One of the bigger adjustments for me, going from an academic setting to a business environment, is having to adhere to a regular 9-5 work schedule. I had gotten used (perhaps too much so) to the graduate student lifestyle; even while I spent a year adjuncting, looking for full time work, my schedule was mostly flexible. In fact, this is probably the one thing I envy my friends who have pursued academic careers – the schedule.
I digress, probably because I have a long commute in the morning. My girlfriend and I rented an apartment in Astoria before I had full time work; and now, the trip from Queens to Dumbo, in Brooklyn, takes an hour on the subway. I arrive at work around 9am. As is usual in New York one must deal with the vagaries of public transportation, so sometimes I’m a few minutes early, sometimes a few minutes late. The first thing I do is turn on my computer, and as it boots I proceed to put my lunch in the fridge, make breakfast, and pour myself coffee.
I get a lot of email on Monday mornings. I get a lot of email anyway, but as I am dealing with academics, who often can only find time on the weekend to work on their research projects, Monday morning is particularly heavy. The first thing I do, as I eat and sip coffee, is read through my emails, mark any that require a lengthy response or some labor on my part, and try to fire off answers to those asking simpler, more straightforward questions.
After answering the easy emails, I usually take time in the morning to get through others that require a lengthy response, but don’t necessarily relate to ongoing manuscript processes. These are the situations where the time I spent formatting my dissertation and teaching composition come in handy, as such responses often involve guiding editors and authors through issues of proper style. For example, one email I received this morning had questions regarding documentation and bibliographic information. This involves hunting through the Chicago Manual of Style for information on the proper ways of citing titled nobles. How does one cite the Marquis of Halifax? Needless to say, even for those familiar with it, finding exact information in the Chicago Manual in sometimes a daunting task. Another question in the same email asked about –ize spellings (like organize) in manuscripts that otherwise use British English (which traditionally spells the word organise). Berghahn, following the lead of the Oxford English Dictionary, have begun to use –ize spellings. Apologies to the mother tongue – at least they still have -our and –re spellings. This is one of the real “editorial” parts of the job: guiding authors in matters of style to help them produce the best possible manuscript. It helps if you have a taste for the vagaries of language and citation.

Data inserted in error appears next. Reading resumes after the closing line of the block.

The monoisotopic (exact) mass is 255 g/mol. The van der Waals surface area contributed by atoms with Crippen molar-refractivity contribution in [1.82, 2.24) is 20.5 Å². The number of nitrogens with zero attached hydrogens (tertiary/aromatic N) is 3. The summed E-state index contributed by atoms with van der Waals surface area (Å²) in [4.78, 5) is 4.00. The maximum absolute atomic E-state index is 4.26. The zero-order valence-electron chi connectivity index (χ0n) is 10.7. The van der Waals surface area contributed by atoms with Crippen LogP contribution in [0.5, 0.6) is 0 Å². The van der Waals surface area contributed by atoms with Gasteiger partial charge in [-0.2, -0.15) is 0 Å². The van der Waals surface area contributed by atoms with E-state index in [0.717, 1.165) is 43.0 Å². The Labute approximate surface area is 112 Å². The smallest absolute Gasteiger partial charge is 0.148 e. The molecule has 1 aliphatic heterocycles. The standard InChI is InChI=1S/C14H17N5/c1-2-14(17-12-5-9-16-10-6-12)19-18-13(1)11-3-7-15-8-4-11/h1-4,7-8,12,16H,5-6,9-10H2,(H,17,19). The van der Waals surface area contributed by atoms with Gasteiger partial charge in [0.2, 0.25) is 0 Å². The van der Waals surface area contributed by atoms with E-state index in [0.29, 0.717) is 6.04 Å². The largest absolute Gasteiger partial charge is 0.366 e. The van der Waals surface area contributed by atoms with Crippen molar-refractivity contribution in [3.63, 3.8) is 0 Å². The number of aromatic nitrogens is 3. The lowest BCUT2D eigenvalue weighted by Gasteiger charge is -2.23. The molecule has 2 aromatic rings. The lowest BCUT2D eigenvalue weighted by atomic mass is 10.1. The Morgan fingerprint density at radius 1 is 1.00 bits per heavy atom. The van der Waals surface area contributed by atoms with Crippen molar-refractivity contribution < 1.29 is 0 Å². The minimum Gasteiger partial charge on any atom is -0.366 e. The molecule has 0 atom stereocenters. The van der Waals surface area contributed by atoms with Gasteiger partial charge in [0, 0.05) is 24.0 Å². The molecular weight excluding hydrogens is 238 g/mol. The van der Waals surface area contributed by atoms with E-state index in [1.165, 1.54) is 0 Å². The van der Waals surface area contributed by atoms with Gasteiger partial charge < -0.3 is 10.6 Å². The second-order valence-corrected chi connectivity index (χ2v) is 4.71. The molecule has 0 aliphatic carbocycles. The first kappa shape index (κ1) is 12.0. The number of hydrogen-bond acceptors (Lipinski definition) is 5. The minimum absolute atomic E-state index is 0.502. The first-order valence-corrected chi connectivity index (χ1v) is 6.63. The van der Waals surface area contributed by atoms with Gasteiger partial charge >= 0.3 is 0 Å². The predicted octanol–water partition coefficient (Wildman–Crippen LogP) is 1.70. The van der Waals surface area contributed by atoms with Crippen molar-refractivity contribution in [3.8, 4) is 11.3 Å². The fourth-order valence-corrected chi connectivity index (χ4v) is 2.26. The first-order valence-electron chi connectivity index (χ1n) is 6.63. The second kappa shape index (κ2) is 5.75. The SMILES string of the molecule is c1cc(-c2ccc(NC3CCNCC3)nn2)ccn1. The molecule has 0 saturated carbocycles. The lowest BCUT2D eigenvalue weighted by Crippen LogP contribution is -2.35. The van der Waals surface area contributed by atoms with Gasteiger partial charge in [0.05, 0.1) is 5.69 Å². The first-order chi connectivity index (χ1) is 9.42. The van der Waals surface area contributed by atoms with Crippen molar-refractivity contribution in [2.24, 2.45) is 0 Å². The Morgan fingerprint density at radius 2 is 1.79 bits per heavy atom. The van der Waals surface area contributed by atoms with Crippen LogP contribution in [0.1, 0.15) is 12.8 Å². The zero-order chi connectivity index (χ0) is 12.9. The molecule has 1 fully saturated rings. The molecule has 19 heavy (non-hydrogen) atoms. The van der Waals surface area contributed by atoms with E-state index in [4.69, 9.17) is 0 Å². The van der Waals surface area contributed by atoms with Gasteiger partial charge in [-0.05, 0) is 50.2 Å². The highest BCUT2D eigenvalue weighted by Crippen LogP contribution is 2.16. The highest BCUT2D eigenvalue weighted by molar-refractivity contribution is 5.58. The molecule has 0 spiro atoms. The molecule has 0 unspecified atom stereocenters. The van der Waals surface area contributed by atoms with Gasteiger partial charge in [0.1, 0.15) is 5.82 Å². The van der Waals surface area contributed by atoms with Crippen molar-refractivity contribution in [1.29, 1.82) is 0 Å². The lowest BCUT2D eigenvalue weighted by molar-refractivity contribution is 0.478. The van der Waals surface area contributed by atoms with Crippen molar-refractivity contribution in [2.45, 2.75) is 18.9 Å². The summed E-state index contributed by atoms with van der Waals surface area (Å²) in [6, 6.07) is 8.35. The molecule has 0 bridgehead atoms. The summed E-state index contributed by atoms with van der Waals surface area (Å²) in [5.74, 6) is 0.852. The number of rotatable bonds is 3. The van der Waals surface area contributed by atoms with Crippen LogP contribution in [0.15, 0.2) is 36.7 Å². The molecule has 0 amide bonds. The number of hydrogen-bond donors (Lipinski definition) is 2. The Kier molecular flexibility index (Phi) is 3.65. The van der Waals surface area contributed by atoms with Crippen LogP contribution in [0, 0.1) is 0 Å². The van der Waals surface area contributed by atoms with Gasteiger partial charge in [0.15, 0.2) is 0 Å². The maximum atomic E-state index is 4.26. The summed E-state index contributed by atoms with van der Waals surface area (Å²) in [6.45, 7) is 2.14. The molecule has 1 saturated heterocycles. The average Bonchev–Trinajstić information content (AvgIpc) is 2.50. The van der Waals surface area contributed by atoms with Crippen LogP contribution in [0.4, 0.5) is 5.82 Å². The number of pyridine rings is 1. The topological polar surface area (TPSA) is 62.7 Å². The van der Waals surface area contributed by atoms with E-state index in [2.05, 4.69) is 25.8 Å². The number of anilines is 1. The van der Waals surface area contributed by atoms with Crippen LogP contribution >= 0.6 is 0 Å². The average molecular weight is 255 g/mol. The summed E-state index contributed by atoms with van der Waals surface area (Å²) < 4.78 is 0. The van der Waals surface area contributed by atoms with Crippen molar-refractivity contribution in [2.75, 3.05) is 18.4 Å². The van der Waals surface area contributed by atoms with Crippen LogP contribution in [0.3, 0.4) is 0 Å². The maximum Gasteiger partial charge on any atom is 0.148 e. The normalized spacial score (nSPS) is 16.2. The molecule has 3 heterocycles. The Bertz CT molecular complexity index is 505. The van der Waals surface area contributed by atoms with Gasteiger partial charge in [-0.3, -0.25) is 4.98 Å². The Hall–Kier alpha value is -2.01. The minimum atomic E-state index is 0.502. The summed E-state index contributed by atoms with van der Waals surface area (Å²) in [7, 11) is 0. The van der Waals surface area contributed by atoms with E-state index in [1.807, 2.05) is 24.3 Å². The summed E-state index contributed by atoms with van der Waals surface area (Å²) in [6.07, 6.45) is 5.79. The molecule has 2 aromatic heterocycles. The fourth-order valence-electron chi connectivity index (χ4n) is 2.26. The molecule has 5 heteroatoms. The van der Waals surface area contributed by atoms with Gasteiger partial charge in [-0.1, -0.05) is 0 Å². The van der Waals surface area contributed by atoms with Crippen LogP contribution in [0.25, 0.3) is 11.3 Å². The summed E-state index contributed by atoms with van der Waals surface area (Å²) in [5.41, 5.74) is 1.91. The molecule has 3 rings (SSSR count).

On Mondays, we have our weekly editorial meeting, where the publisher/editorial director, the editorial assistant with whom I share many duties, and myself discuss recent proposals, peer reviews, and other editorial matters of the past week. This is the closest thing to “where the magic happens,” as we decide which manuscripts to pursue and which to decline. While the publisher is the final arbiter, I often have the chance to shape decisions through my recommendations at the meeting.
The rest of the day is spent dealing with my general list of duties: processing proposals, requesting and processing peer reviews, working with authors on revisions (which you’ve already had a sneak preview of), and conducting editorial work on submitted manuscripts. But I’ll get to those things in greater degree as the week goes on.
That’s a pretty typical day, then – come in the morning, answer emails, work on existing projects, maybe have a meeting. Oh, and of course, there’s an hour for lunch in there. The vast majority of my days repeat this pattern in some form or another. In my next post, I’ll begin outlining the general academic publishing procedure from my perspective.